Bible References: Mark 6:14-24, Luke 3:19-20
Heart of the Story: Herodias divorced her husband Herod Philip and married Herod Antipas. Because John the Baptist criticized her marriages, she hated him.
Back Story: The Herods were a convoluted and dysfunctional family. Herod the Great ruled Judea at the time of Christ’s birth. In an effort to kill Jesus, Herod the Great order the death of all baby boys two years of age and under in the vicinity of Bethlehem (Matthew 2:16). Herod Antipas was the son of Herod the Great. After Herod the Great’s death, Herod Antipas ruled Judea, Galilee, and Perea. Early in his reign, Antipas married Phasaelis, the daughter of King Aretas IV of Nabatea, a kingdom south of Perea with whom Herod Antipas had border skirmishes. (Nabatea encompassed the area that we now know as Petra). Antipas and Phasaelis had a political marriage; nonetheless, they lived together for years. Then, Herod Antipas went to Rome to meet with the Roman Emperor. At some point Antipas stayed with his half-brother Philip (also a son of Herod the Great).
Story Line: In Philip’s home, Antipas saw and fell in love his half-brother’s wife, Herodias. To further confuse the situation, Herodias was Philip’s niece. Herodias and Philip had a daughter, Salome. Herodias (granddaughter of Herod the Great and Mariamne I) agreed to divorce Philip and marry Herod Antipas, but only after Antipas divorced Phasaelis. Phasaelis learned that Herod Antipas planned to divorce her and fled to her father in Nabatea. King Aretas IV declared war on Herod Antipas and decisively won a battle over Herod Antipas. From what I have been able to discern, some of Philip’s men assisted King Aretas in the battle against Herod Antipas. After the battle, Aretas made no attempt to occupy any of Herod Antipas’s land.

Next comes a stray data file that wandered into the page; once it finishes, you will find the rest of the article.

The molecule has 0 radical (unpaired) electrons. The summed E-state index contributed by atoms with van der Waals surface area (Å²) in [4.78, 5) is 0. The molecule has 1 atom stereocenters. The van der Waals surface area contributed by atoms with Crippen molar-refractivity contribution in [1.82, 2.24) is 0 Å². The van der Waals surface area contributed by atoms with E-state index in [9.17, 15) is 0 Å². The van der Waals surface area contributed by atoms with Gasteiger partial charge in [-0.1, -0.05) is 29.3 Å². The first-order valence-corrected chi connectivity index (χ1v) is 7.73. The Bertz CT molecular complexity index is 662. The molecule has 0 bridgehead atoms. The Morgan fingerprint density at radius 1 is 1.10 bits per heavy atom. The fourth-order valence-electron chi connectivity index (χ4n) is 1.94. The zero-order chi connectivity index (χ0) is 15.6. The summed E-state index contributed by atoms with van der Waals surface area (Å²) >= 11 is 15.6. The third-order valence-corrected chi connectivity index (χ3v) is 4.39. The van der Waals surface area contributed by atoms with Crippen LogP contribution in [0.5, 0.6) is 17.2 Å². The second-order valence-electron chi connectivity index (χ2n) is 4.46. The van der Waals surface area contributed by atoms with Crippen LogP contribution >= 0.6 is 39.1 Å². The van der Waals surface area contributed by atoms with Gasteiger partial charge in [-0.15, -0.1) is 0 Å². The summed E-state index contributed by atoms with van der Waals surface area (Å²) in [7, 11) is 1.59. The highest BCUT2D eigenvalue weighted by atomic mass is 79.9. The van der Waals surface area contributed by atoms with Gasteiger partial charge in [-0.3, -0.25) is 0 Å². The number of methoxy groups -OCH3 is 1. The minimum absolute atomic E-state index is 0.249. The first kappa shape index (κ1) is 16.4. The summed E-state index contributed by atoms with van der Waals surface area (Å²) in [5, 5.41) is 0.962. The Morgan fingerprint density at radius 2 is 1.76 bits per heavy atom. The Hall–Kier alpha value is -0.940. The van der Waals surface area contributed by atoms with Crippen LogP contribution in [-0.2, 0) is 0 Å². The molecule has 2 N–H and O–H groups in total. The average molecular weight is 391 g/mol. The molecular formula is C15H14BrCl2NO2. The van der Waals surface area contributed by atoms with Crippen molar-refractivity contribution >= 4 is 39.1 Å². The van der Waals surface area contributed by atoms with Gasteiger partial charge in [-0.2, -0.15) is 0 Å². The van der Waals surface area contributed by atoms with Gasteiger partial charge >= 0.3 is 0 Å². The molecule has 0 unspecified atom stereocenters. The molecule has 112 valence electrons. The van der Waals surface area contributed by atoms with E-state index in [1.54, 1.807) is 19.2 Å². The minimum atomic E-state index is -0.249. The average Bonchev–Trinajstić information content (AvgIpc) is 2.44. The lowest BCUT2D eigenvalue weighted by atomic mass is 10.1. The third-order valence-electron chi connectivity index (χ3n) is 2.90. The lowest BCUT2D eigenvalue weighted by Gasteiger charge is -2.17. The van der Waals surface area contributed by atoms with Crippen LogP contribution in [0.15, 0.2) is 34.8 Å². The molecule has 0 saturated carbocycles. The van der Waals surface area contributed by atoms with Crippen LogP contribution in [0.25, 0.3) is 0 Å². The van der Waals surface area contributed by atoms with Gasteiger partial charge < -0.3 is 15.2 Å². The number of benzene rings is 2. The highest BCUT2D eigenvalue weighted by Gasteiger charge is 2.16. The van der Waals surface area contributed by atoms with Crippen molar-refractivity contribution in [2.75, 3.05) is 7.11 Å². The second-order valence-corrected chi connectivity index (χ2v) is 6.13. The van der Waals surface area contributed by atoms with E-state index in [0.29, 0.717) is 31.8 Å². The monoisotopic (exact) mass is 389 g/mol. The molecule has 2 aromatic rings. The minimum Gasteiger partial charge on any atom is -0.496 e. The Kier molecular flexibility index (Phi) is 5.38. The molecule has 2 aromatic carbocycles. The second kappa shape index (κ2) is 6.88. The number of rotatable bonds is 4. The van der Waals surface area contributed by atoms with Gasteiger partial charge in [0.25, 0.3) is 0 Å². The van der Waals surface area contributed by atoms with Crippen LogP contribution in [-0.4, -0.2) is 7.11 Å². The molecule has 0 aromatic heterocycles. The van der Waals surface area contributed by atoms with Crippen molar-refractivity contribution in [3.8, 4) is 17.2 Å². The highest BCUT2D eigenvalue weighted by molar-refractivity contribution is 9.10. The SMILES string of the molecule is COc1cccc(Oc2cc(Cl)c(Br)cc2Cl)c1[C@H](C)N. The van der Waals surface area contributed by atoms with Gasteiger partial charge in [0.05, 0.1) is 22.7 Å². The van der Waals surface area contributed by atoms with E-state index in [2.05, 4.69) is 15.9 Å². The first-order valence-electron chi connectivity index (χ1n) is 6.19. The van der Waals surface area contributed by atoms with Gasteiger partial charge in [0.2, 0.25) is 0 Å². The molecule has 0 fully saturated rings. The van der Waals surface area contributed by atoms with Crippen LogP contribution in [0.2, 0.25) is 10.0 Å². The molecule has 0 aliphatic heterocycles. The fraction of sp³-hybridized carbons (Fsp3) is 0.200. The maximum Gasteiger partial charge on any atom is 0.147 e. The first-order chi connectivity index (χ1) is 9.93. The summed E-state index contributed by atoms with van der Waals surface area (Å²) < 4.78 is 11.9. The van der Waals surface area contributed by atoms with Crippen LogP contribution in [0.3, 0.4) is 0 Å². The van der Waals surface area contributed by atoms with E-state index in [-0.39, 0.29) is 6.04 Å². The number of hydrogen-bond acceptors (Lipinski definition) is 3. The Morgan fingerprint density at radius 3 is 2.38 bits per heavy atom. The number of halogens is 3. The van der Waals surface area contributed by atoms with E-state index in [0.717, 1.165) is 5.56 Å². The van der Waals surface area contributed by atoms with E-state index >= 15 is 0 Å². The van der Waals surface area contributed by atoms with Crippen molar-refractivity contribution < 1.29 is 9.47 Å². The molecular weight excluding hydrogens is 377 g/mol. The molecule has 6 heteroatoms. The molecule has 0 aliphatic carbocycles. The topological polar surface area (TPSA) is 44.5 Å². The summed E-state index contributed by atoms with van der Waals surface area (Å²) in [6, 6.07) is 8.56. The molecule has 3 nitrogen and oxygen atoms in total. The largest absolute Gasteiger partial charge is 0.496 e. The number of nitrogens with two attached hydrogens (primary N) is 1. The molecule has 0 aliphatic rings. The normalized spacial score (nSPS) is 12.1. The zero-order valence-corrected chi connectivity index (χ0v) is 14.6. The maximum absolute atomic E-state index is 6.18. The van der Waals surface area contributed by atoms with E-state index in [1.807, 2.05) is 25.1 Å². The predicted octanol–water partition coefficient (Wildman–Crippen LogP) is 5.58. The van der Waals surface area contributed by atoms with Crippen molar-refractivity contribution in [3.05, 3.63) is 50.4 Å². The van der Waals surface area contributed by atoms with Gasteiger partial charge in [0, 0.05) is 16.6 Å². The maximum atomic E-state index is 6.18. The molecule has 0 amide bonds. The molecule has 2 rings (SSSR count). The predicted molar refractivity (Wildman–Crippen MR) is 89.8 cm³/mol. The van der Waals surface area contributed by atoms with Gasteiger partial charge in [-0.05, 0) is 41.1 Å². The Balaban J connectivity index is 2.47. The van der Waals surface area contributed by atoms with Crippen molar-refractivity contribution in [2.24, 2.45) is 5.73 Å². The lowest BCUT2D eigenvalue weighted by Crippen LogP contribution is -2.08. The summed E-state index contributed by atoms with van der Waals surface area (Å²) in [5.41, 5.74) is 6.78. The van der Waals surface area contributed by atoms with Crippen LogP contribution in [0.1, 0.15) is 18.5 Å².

Antipas faced problems in his kingdom. John the Baptist began a ministry of preaching and baptism by the Jordan River, which marked the western edge of Antipas’ territory of Perea. John attacked the Herod Antipas’ marriage to Herodias as contrary to Jewish law (incestuous – Herodias was Antipas’ niece; Herodias was the wife of Philip who was Antipas’s brother). Josephus recorded that John’s public influence made Antipas fearful of internal rebellion. Antipas imprisoned John at Machaerus, a frontier fortress east of the Jordan River. Herodias want John murdered; but, Herod was reluctant to order John’s death for two reasons. First, Antipas liked to listen to John’s preaching despite not being able to understand all of what John said. Second, Antipas feared to kill John the Baptist because John was so popular with the people.
Pondering Relationships: Part of me wants to say, “what a convoluted mess” and that mess was the result of both Herod Antipas and Herodias being governed by their selfish wishes. Both were married to other people. Herod Antipas to Phasaelis and Herodias to Philip, Herod Antipas’s half-brother. Herodias even had a child with Philip. Yet, each lusted after the other so badly that they were willing to undergo divorcee and be the cause of thousands of soldier’s killed in battle.
Herod Antipas’ fall from power was due to Emperor Caligula and Agrippa, brother of Herodias. When Caligula became emperor in 37 AD, he granted Agrippa rule of Philip’s former territory and the title of king. Herodias, jealous at Agrippa’s success, persuaded Antipas to ask Caligula for the title of king. That did not happen and in 39 AD Antipas’ money and territory were turned over to Agrippa. Herod Antipas was exiled to an area in France now known as Lyon. Emperor Caligula allowed Herodias, as Agrippa’s sister, to retain her property; however, Herodias chose instead to join her husband in exile. Antipas died in exile.
Reflection: The other day, I saw a sign on Facebook: “The love of you life is never someone else’s spouse.”
Copyright: December 12, 2016; Carolyn A. Roth
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